The capabilities, skills, and responsibilities required of finance professionals have changed significantly over the last decade. No longer limited to tracking financial results and rigorous financial reporting, finance experts are increasingly required to support strategic decision making, operation efficiency, and value creation and to combine solid accounting skills with knowledge of the business, leadership abilities, and management expertise. And such capabilities still aren’t enough. In 2002, the Sarbanes-Oxley Act (SOX) in the U.S. directly impacted the finance organization (and the CFO) by introducing new responsibilities for the trustworthiness and reliability of financial reports (Section 302) and new requirements for internal controls (Section 404). Such emerging issues and new responsibilities call for a redefinition of the role of the finance organization in the governance process. Using the case of GE Oil & Gas, we suggest that finance professionals can be much more directly involved within the corporate governance framework by playing an active role in translating governance principles into strategic decision making and strategic performance management systems. Although we include examples from GE Oil & Gas to build our argument, many of the issues we discuss are relevant and applicable for the entire GE organization.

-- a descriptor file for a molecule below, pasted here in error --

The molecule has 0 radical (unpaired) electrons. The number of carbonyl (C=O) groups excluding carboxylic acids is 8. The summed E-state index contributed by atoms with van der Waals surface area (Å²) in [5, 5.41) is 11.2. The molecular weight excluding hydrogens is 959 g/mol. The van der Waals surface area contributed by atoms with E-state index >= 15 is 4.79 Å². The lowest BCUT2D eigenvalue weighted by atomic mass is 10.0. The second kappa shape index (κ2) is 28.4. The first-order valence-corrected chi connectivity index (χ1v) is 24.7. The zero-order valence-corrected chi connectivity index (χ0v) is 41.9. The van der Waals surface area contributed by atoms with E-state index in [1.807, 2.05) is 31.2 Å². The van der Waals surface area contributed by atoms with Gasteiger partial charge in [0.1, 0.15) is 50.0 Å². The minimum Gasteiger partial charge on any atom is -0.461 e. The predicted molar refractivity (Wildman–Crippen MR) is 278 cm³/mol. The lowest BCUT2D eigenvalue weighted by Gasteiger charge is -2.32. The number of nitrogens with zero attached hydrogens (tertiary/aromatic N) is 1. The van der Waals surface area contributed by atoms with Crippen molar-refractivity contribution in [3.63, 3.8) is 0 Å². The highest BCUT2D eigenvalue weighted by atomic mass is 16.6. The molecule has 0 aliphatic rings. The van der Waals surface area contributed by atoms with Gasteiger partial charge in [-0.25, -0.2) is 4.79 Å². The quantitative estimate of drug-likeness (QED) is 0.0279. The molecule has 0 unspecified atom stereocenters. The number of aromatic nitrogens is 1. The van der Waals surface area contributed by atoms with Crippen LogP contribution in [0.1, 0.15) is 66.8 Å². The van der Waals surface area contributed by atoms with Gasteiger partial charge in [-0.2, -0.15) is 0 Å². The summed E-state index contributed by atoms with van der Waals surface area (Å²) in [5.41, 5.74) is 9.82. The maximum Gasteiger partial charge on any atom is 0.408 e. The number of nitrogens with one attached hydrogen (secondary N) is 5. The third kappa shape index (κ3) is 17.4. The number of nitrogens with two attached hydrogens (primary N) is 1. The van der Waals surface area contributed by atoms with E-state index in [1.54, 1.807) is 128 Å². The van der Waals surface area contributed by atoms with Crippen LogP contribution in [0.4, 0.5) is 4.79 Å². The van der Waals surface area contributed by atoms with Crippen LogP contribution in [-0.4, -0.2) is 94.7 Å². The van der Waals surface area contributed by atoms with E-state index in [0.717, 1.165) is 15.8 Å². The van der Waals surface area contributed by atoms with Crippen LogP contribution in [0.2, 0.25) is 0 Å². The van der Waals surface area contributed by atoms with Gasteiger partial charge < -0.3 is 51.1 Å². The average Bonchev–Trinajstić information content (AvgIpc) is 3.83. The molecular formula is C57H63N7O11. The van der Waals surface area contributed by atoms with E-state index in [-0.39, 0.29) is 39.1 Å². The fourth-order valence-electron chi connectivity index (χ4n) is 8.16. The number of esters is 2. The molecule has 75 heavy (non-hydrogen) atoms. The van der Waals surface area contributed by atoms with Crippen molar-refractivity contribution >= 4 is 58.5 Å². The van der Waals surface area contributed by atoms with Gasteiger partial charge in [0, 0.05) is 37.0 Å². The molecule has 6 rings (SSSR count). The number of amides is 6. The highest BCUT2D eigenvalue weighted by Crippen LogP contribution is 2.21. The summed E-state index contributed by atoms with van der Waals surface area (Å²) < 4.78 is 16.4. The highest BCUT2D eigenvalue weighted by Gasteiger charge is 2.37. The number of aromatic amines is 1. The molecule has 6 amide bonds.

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|Titolo:||Linking governance to strategy: the role of the Finance Organization|
|Citazione:||Busco, C., Frigo, M., Franceschi, D., Giovannoni, E., & Riccaboni, A. (2007). Linking governance to strategy: the role of the Finance Organization. STRATEGIC FINANCE, 9, 23-28.|
|Appare nelle tipologie:||1.1 Articolo in rivista|
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